Online Road Atlas
Highway Chronicle Chapter VI:
for Better Travel Lead to Road Alternatives
was becoming a major commercial and government center noted for its financial
and legal institutions, the state penitentiary, restaurants, hotels, shops,
buggy and carriage works, breweries, foundries, textiles, rock quarries,
agriculture, and livestock.
rising prosperity created new challenges to the highway system that would
ultimately lead to a public outcry for different and more efficient modes of
viable alternative was the Ohio & Erie
Canal, located between Cleveland and
Portsmouth, completed in 1832 at a cost of $4.2 million. The 308-mile long
waterway passed through Canal Winchester and Lockbourne, and was linked to
Columbus by an 11-mile long feeder canal. The local channel system, fed by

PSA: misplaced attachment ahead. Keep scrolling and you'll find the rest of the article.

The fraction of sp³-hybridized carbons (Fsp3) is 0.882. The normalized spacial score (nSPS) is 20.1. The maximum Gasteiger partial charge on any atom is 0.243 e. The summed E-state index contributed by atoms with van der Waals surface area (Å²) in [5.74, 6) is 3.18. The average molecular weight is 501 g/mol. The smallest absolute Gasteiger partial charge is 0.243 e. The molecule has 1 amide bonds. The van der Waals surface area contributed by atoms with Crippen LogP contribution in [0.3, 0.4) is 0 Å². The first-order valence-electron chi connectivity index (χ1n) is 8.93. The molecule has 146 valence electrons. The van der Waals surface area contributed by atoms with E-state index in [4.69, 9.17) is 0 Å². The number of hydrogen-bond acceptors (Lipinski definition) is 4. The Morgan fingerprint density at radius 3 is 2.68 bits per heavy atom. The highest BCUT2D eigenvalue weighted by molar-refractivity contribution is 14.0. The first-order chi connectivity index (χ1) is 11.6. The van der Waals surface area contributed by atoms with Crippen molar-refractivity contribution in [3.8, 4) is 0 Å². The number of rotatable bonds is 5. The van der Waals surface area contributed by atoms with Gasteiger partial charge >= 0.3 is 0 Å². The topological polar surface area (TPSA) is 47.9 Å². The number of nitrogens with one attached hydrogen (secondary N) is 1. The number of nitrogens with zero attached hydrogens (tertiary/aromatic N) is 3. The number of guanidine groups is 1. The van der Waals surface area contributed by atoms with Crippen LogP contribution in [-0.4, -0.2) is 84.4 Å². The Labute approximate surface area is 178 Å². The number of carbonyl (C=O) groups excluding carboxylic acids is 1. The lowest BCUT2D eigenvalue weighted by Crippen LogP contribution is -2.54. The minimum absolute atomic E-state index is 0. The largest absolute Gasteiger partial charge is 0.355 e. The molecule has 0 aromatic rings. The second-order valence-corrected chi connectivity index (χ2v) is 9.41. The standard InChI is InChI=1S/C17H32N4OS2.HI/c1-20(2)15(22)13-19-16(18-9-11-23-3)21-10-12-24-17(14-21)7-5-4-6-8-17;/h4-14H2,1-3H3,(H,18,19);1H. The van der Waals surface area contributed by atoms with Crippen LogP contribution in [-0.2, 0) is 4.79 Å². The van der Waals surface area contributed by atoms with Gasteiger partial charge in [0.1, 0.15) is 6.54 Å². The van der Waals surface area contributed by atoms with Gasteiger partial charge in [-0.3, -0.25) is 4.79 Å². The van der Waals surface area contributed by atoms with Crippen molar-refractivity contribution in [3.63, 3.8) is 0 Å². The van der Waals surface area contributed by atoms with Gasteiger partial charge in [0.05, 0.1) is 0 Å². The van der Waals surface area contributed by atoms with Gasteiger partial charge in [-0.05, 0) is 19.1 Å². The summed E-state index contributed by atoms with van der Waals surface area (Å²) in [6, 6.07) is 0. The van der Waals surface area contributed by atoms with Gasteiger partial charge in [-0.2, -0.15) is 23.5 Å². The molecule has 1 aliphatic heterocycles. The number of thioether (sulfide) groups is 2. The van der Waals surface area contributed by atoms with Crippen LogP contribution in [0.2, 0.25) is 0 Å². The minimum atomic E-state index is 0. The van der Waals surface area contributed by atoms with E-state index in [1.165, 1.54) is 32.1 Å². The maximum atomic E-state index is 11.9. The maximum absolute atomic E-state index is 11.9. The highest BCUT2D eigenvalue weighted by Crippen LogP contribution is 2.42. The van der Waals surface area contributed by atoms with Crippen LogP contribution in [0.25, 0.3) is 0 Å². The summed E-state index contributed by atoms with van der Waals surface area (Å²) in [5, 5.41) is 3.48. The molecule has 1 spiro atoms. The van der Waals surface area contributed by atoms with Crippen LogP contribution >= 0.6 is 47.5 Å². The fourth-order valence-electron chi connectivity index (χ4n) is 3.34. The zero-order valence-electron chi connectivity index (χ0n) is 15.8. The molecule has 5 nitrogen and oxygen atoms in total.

the Scioto River and Big and Little Walnut Creeks, was a major freight and
passenger route that provided mud-free travel until its closure in 1904.
slow, horse drawn canal boats were overshadowed by the “iron horse”
railroads that began operation in Ohio in the 1850s. Notable railroads, such as
the Baltimore & Ohio, and the Cleveland, Columbus, Cincinnati &
Indianapolis, would monopolize long distance freight and passenger travel
throughout the nation for nearly a century, establishing Columbus as a key
station, roundhouse, and freight yard location.
Pavement Techniques are Celebrated